- Hardcover: 320 pages
- Publisher: OUP Oxford (31 May 2012)
- Language: English
- ISBN-10: 0199644004
- ISBN-13: 978-0199644001
- Product Dimensions: 21.8 x 2.3 x 14.5 cm
- Average Customer Review: 5.0 out of 5 stars See all reviews (2 customer reviews)
- Amazon Bestsellers Rank: 927,371 in Books (See Top 100 in Books)
- See Complete Table of Contents
Secret Chambers: The inside story of cells and complex life Hardcover – 31 May 2012
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More About the Author
Bursting with almost boyish enthusiasm, Brasier takes us on an adventure with lively vignettes from his career. (Henry Nicholls, New Scientist)
About the Author
Martin Brasier is an English paleontologist made known from his study of microfossils, the Origin of Life, and Precambrian fossils such as the Ediacara biota. He is Professor of Palaeobiology at the University of Oxford. He has worked on the Cambrian Explosion and was leader of the UN 's IGCP project on defining the Cambrian geological period. His own book on the subject, Darwin's Lost World: The hidden history of animal life was published in 2009 as part of the Charles Darwin centenary. In 2014 Martin Brasier was awarded the Lyell Medal by the Geological Society for outstanding research contributions.
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Top Customer Reviews
Martin Brasier is a top man in the world of Precambrian palaeontology, so we're entitled to expect a book of some distinction. He does deliver this, but you have to accept a certain 'professorial' style to his structuring of the book. Actually I'm well up for it; Brasier has a delightful turn of phrase and a garrulous way with his recounting of adventures in the field, usually somewhere impossibly hot and dangerous like outback northern Australia, which lead him to jump around and add twists and turns to an often complex narrative.
Well I'm fine with this. We're in the company of an Oxford don here, a man who's been at the forefront of ancient fossil research for the past four decades - important groundbreaking decades - and if the old boy rambles a bit it's all part of the fun. Absent, mercifully, is the all too common smugness or 'matey'-ness, characteristic of the Attenborough wannabe, desperate to have you come along for their "journey" - usually an ill-disguised attempt to bag a TV deal.
But I reckon this book should be read in conjunction with his previous "Darwin's Lost World" so that if you can enjoy the quirks of style and delivery, you'll get a fuller richer picture of this whole subject. My only slight gripe is Brasier's hero worship of long dead white males; we are regularly regaled with fulsome quotes from Darwin, Lyell, Hooke etc which is alright if you like that sort of thing but I find it rather trying and tedious ESPECIALLY when Brasier knew and socialised with a far greater scientist for our times, namely the wonderful Lynn Margulis, now sadly departed.Read more ›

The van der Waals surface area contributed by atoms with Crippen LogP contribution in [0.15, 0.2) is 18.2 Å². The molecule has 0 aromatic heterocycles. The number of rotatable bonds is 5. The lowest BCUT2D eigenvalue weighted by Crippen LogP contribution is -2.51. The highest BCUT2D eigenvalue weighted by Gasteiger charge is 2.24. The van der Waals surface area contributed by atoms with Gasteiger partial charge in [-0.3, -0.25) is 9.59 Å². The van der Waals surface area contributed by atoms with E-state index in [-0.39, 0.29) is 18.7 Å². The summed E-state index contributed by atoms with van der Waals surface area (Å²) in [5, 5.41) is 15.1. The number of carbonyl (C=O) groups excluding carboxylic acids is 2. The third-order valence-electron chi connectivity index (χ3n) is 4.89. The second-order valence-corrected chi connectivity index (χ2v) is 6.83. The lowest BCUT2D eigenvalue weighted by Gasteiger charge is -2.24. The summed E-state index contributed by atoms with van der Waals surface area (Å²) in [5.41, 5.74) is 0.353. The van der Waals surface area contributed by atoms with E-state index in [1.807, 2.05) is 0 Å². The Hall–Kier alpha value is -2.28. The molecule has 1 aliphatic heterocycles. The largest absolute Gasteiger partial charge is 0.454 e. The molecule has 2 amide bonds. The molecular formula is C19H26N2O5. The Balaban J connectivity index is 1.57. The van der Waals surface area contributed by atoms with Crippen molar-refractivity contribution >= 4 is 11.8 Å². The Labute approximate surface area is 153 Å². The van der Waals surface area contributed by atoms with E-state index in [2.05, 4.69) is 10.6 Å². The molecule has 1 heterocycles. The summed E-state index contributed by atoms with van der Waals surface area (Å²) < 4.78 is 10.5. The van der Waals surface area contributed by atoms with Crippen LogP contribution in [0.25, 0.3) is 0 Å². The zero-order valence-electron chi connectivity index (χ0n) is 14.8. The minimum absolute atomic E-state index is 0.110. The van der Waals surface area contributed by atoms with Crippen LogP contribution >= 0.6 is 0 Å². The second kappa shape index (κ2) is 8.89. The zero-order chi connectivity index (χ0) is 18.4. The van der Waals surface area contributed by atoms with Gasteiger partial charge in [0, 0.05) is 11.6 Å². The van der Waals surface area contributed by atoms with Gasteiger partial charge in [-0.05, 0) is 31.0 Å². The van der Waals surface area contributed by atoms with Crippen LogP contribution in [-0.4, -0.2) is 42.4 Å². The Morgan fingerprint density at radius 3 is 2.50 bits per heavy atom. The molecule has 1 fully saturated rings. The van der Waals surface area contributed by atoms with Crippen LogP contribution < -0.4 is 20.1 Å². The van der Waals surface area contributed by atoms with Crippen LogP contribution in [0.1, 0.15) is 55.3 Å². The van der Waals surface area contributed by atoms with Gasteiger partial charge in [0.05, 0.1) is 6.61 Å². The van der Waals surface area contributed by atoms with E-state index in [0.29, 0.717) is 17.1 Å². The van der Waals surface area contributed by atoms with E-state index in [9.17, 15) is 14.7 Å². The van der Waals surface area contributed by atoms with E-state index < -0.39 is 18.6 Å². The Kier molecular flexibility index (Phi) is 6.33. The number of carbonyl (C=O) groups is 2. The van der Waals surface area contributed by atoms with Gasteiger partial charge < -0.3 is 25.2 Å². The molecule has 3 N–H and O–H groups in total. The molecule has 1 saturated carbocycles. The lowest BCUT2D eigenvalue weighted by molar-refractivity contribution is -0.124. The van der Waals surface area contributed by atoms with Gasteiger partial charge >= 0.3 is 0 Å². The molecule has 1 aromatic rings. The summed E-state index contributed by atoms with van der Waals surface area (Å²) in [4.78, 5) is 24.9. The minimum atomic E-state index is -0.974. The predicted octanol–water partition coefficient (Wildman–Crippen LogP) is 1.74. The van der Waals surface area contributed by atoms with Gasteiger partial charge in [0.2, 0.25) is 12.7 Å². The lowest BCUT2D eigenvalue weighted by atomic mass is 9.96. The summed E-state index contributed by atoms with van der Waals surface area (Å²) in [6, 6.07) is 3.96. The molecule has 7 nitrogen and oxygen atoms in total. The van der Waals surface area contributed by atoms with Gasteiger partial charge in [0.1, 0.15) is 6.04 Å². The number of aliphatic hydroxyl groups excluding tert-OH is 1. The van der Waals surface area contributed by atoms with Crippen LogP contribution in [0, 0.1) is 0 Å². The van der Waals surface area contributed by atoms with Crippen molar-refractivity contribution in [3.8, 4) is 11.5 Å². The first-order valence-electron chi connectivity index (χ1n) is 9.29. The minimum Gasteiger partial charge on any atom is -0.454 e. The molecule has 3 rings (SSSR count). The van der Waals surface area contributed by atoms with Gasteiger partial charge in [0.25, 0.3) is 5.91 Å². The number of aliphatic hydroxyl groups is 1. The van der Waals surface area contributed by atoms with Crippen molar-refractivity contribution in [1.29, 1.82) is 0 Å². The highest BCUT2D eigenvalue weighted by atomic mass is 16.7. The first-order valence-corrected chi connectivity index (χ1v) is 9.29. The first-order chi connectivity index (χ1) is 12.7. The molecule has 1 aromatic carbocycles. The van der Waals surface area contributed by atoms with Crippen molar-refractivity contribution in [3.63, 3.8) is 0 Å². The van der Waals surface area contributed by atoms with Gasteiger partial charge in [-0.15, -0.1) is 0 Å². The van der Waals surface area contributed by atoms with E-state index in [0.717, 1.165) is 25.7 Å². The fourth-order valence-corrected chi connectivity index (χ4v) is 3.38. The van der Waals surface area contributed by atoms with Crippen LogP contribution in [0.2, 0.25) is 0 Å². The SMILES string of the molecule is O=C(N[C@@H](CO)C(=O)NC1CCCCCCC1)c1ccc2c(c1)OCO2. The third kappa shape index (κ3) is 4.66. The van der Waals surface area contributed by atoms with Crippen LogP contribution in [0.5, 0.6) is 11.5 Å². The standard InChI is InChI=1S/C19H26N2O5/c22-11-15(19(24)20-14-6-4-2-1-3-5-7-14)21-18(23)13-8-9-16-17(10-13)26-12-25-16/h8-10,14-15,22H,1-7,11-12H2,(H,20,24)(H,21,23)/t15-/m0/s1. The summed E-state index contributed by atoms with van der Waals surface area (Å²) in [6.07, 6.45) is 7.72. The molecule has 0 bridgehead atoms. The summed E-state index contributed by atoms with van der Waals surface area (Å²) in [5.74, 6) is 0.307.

Most Helpful Customer Reviews on Amazon.com (beta)
I dislike such books, as I get bored with the stories (the history retelling is rather scatter shot in this book), and can never find my way back to some fact, as the book's organization does not allow it (the section titles are story based).
If you like reading non-fiction books for storytelling, with some interesting tidbits thrown in, this may be a book for you. If you want to learn much of anything about cellular biology, the supposed subject of this book, read something else.
In early chapters the comparison of a cell to an ocean-going vessel is laid on a little thick as metaphors like "lapses in procedure" and the "Chartroom" tend to confuse the real information about cell biology, even to the point that the writer incorrectly terms DNA as a binary code (p 48). The narrative, tracing the evolution of cell organelles and subsequently of more complex life, is punctuated by references to "secrets" in order to allow the author to further convey tales of discovery. This is mainly enjoyable, if a little old school. A 1970s survey of the Sargasso Sea negotiates turbulent waters while hinting at possible ways that the nucleus and organelles are integrated into eukaryote cells, an underwater reef is charted while explanations of symbiotic mechanisms are recounted. Further chapters trace growing evidence of global warming and then the narrative also warms as the author introduces the great Lynn Margulis, pulling together the cell symbiosis theory of organelles in the chapter, The Mangrove Tree. Further accounts of science reveal the human side of discovery, from mistakes, hard work to apparent fraud, all portrayed warmly and reminiscent of Stephen Jay Gould's Wonderful Life. Some of the author's observations of Australia, in particular of water management practice, irked me slightly as supercilious, however his rendition of the landscape, characters and geology, again, compensate. Ironically, the Australian landscape tested the author's own water management credentials, almost tragically.
This review is not an attempt to flag all of the intriguing topics this book covers but rather to convey its flavour. The author is a fine story teller with any hint of rambling compensated for by good exposition of evolutionary biology, and facilitated by geographical and biographical raconteuring. His final chapter rounds off the `boring billions' hypothesis that he teased out throughout the book. But it is his "efficiency is fatal" corollary, told through an odd "Albert and Emily" story, which provides elegant and credible conjecture on the less considered risks to future human evolution, which wins Secret Chambers five stars.